For the first time in four decades, investors in the US and other rich economies are looking for a portfolio strategy that can win against elevated inflation and recession both at the same time.
No one knows what shape such a stagflation playbook will take, but one thing seems certain: it will include some emerging-market assets.
Stocks and bonds of poorer nations have sunk this year amid Federal Reserve tightening and runaway consumer prices, and may sell off even more if the global economy stalls.
Yet, it is in pockets of emerging economies that antidotes to stagflation exist: faster growth, accommodative policy and inflation-adjusted returns. That may unlock opportunities in everything from Indian equities to Brazil’s currency and Chinese bonds.
“Stagflation will force investors to look for pockets of growth in the world, and emerging markets will be the first in line, especially those more immune from weakening global demand,” said Trinh Nguyen, a senior economist at Natixis SA. “Countries that have huge growing domestic markets that not only shield their economies from a global recession, but also benefit from it, will do particularly well.”
The probability of a recession in the US has soared to 50 percent for only the second time since the 2008 financial crisis. Inflation in the world’s largest economy has shown signs of peaking, but is expected to remain far above the Fed’s target of 2 percent at least until 2024.
In the UK and the rest of Europe, consumer prices are still rising while an energy crisis makes economic contraction likely.
That’s unfamiliar territory for a generation of traders. Since 1982, growth and inflation risks have gone hand in hand, while recessions reset economies with lower prices. But now, consumer-price indexes and growth have decoupled, both worsening simultaneously and calling for an entirely new trading paradigm.
The key themes of such a strategy, according to money managers, will be:
Domestic growth heroes
While stagflation in the US and Europe may hamper developing economies relying on exports, it could put nations with a strong domestic-consumer demand and less reliance on Western markets at an advantage.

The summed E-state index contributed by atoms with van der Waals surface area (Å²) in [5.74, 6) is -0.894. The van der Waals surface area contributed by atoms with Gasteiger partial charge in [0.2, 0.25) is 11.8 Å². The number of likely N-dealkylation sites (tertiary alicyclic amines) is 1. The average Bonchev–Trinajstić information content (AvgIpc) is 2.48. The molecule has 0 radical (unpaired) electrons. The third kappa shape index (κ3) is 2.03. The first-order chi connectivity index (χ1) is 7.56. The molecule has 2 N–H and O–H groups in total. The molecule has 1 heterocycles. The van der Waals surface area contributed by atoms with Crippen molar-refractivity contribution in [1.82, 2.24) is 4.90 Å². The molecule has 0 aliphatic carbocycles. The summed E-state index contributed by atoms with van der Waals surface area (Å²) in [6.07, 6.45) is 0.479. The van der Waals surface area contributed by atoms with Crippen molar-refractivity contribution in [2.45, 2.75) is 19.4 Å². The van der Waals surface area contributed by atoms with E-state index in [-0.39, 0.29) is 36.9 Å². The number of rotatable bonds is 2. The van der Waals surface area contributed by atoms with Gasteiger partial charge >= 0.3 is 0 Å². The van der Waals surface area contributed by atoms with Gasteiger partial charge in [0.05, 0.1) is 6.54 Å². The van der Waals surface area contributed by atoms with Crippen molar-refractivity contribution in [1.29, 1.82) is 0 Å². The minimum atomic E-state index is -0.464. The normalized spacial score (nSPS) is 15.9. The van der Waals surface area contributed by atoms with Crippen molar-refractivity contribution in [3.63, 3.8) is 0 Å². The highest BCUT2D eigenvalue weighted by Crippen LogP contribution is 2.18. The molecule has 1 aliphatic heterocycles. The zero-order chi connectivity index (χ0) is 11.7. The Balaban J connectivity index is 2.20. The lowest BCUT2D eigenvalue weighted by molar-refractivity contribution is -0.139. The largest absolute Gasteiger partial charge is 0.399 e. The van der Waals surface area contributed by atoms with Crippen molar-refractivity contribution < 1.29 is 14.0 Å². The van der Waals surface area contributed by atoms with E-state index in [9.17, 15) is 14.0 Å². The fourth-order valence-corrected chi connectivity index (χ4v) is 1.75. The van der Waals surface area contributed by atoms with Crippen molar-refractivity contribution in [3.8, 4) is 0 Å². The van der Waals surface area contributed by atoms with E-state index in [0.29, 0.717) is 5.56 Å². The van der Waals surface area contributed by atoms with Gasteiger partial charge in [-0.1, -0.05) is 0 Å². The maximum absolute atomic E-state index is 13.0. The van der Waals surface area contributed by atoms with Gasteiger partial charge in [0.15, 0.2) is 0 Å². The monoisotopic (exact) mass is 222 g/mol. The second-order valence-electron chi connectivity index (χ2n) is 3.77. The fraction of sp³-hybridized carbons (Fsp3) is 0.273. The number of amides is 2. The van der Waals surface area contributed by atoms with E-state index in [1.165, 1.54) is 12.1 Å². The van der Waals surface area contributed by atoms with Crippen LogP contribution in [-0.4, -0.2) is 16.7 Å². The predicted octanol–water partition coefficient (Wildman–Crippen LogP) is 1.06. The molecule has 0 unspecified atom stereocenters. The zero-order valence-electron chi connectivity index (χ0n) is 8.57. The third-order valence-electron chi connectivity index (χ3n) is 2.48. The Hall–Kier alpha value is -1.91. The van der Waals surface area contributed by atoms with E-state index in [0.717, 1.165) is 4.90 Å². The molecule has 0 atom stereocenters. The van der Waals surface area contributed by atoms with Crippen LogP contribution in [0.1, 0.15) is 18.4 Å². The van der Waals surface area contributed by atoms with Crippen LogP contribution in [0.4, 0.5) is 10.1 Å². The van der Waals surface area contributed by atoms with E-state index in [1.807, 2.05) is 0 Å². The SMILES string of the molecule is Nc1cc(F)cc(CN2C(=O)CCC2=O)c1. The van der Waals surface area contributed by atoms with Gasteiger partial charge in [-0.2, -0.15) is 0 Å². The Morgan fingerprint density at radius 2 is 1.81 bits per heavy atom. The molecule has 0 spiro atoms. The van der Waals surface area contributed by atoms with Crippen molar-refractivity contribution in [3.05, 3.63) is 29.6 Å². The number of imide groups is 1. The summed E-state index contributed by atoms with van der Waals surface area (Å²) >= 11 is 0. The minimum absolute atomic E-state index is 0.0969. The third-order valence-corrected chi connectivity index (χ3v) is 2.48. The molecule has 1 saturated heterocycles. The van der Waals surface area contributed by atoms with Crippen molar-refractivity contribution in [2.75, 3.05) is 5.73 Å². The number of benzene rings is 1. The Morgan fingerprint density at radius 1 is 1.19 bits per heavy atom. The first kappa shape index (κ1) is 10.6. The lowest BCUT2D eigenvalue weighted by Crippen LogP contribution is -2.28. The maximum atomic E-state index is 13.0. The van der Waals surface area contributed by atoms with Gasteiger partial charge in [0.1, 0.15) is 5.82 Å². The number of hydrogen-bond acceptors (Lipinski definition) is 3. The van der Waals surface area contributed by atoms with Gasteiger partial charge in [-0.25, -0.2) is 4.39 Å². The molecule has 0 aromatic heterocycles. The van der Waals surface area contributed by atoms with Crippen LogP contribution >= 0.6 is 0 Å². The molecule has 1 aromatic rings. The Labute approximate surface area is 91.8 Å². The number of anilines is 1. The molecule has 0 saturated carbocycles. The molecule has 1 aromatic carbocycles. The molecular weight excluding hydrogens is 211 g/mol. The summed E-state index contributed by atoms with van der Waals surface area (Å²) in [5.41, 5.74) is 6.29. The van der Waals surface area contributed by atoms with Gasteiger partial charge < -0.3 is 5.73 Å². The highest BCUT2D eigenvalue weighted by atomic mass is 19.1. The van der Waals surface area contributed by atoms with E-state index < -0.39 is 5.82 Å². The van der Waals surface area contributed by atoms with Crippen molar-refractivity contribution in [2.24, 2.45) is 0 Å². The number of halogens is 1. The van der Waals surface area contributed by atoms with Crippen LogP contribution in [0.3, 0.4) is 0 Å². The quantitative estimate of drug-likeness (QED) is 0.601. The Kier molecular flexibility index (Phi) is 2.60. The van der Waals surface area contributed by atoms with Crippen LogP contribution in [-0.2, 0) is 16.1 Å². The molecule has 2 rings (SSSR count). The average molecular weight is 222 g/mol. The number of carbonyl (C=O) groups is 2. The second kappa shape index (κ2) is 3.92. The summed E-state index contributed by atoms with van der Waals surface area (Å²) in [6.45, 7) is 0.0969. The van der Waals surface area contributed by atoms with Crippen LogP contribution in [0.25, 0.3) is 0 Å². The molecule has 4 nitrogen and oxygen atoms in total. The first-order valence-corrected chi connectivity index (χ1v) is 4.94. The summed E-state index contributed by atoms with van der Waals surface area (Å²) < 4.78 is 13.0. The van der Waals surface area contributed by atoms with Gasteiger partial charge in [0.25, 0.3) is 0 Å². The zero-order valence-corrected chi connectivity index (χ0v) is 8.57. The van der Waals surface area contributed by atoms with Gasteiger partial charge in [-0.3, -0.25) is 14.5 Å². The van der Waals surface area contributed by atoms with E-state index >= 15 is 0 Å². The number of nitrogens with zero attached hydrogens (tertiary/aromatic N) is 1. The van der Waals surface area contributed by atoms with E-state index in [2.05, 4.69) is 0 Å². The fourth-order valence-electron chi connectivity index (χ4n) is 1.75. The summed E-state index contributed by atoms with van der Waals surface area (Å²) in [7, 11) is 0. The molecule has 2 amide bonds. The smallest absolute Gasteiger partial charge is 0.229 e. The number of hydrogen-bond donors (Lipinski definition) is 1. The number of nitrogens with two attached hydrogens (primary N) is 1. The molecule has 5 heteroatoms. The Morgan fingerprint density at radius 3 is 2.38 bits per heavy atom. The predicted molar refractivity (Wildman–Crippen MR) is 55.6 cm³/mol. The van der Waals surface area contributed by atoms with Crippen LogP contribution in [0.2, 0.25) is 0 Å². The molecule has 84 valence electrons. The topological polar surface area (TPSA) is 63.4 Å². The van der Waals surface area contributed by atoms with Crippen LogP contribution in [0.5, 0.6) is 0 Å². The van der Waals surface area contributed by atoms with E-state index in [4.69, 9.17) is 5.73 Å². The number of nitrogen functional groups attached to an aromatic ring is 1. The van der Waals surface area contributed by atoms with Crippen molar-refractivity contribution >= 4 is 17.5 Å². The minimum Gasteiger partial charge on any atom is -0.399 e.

That would benefit countries with domestically focused companies and India stands out in this regard. The nation, which derives just 12 percent of its gross domestic product from exports, is projected to grow the fastest among major economies in 2023. Its stock market is one of the few to post an advance this year.
Less globalisation, please
In general, nations offering some kind of relative insulation from the Western economies are likely to attract investment interest. This could take the form of lower vulnerability to imported inflation, less need for foreign capital or monetary-policy divergence.
Sue Trinh, the head of macro strategy for Asia at Manulife Investment Management, identifies Indonesia, Malaysia and Vietnam as examples.
Investors have already begun favouring the dollar bonds of these nations, sending their sovereign-risk premiums to the lowest in seven, nine and two months, respectively.
“Economies most insulated from the negative demand shock are net food-and-energy exporters, those less reliant on foreign capital and those that still have policy space.” Sue Trinh said. “Economies most capable of mitigating the negative supply shock will have a relatively lower weight for food and energy in their consumer-price indexes and import baskets.”
Stimulus isn’t dead
China’s bias toward a looser monetary policy, a popular theme for global investors since the start of the year, may become even more compelling.
Retreating factory-gate inflation, a property-sector meltdown and a fragile recovery clouded by Covid-19 outbursts are keeping policy makers committed to further easing.
And the People’s Bank of China did just that on Monday as it unexpectedly lowered the rate on its one-year policy loans by 10 basis points to 2,75 percent in the first reduction of a key rate since January. The seven-day reverse repo rate was cut to 2 percent from 2,1 percent.
“There is potential for some, though not all, emerging markets to outperform if stagflation hits developed nations,” said Eugenia Victorino, the head of Asia strategy at SEB AB. “China, a key driver of emerging markets, will be unique in pursuing a supportive policy amidst the tightening bias around the world.”
Big yielder advantage
Brazil is an oasis in Latin America, a continent where the overall mood is one of gloom over persistent inflation and growth constriction brought on by policy tightening.
The nation’s consumer-price growth fell in July, responding to one of the most aggressive hiking cycles in emerging markets. That’s left Brazil with a real yield of 3,68 percentage points, the highest inflation-adjusted rate among countries tracked by Bloomberg.
Given that stagflation could leave most countries with anemic real rates, Brazil’s yield is a potential lure for carry traders. China and Vietnam may also find their positive returns giving them an edge.
But none of this means emerging markets are immune to stagflation in advanced economies.
It will, in fact, be a blow for the overall asset class, sparking portfolio outflows and sending investors to the safety of the dollar. It’s just that even in that turmoil, the only place where investors can eke out some growth, some stimulus and some yield is the developing world.
“A proper global stagflation shock is unlikely to spare emerging markets, but insofar as stagflation-type risks are a spectrum, emerging-market opportunities can help hedge developed-market risks,” said Vishnu Varathan, the head of economics and strategy at Mizuho Bank. — Bloomberg.